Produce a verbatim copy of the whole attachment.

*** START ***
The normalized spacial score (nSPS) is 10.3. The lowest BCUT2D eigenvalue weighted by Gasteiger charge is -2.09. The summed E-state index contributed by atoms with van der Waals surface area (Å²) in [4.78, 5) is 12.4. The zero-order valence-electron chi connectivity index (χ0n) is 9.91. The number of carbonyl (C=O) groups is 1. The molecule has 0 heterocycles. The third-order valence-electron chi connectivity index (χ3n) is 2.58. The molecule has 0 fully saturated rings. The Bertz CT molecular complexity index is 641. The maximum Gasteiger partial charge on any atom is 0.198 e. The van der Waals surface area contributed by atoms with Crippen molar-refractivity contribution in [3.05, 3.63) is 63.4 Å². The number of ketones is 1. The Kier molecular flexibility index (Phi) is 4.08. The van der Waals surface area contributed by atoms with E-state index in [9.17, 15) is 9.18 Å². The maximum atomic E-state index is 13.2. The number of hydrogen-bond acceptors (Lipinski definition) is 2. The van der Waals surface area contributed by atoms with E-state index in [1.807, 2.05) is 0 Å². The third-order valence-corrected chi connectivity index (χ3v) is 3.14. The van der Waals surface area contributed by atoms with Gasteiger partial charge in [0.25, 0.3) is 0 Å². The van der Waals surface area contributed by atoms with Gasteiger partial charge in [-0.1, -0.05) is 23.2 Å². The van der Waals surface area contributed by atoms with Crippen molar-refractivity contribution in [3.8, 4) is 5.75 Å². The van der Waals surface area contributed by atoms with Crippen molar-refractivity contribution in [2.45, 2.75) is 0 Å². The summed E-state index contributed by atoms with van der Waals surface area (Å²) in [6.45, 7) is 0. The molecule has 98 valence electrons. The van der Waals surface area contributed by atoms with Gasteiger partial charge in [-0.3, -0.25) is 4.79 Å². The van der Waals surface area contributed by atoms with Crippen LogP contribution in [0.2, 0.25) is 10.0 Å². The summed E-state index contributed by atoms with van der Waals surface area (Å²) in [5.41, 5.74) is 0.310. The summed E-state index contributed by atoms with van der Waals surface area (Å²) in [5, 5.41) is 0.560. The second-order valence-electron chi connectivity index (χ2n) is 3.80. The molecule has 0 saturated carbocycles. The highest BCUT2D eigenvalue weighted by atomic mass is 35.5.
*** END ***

The normalized spacial score (nSPS) is 10.3. The lowest BCUT2D eigenvalue weighted by Gasteiger charge is -2.09. The summed E-state index contributed by atoms with van der Waals surface area (Å²) in [4.78, 5) is 12.4. The zero-order valence-electron chi connectivity index (χ0n) is 9.91. The number of carbonyl (C=O) groups is 1. The molecule has 0 heterocycles. The third-order valence-electron chi connectivity index (χ3n) is 2.58. The molecule has 0 fully saturated rings. The Bertz CT molecular complexity index is 641. The maximum Gasteiger partial charge on any atom is 0.198 e. The van der Waals surface area contributed by atoms with Crippen molar-refractivity contribution in [3.05, 3.63) is 63.4 Å². The number of ketones is 1. The Kier molecular flexibility index (Phi) is 4.08. The van der Waals surface area contributed by atoms with E-state index in [9.17, 15) is 9.18 Å². The maximum atomic E-state index is 13.2. The number of hydrogen-bond acceptors (Lipinski definition) is 2. The van der Waals surface area contributed by atoms with E-state index in [1.807, 2.05) is 0 Å². The third-order valence-corrected chi connectivity index (χ3v) is 3.14. The van der Waals surface area contributed by atoms with Gasteiger partial charge in [0.25, 0.3) is 0 Å². The van der Waals surface area contributed by atoms with Gasteiger partial charge in [-0.1, -0.05) is 23.2 Å². The van der Waals surface area contributed by atoms with Crippen molar-refractivity contribution in [3.8, 4) is 5.75 Å². The van der Waals surface area contributed by atoms with Crippen molar-refractivity contribution in [2.45, 2.75) is 0 Å². The summed E-state index contributed by atoms with van der Waals surface area (Å²) in [6.45, 7) is 0. The molecule has 98 valence electrons. The van der Waals surface area contributed by atoms with Gasteiger partial charge in [-0.3, -0.25) is 4.79 Å². The van der Waals surface area contributed by atoms with Crippen LogP contribution in [0.2, 0.25) is 10.0 Å². The summed E-state index contributed by atoms with van der Waals surface area (Å²) in [5.41, 5.74) is 0.310. The summed E-state index contributed by atoms with van der Waals surface area (Å²) in [5, 5.41) is 0.560. The second-order valence-electron chi connectivity index (χ2n) is 3.80. The molecule has 0 saturated carbocycles. The highest BCUT2D eigenvalue weighted by atomic mass is 35.5.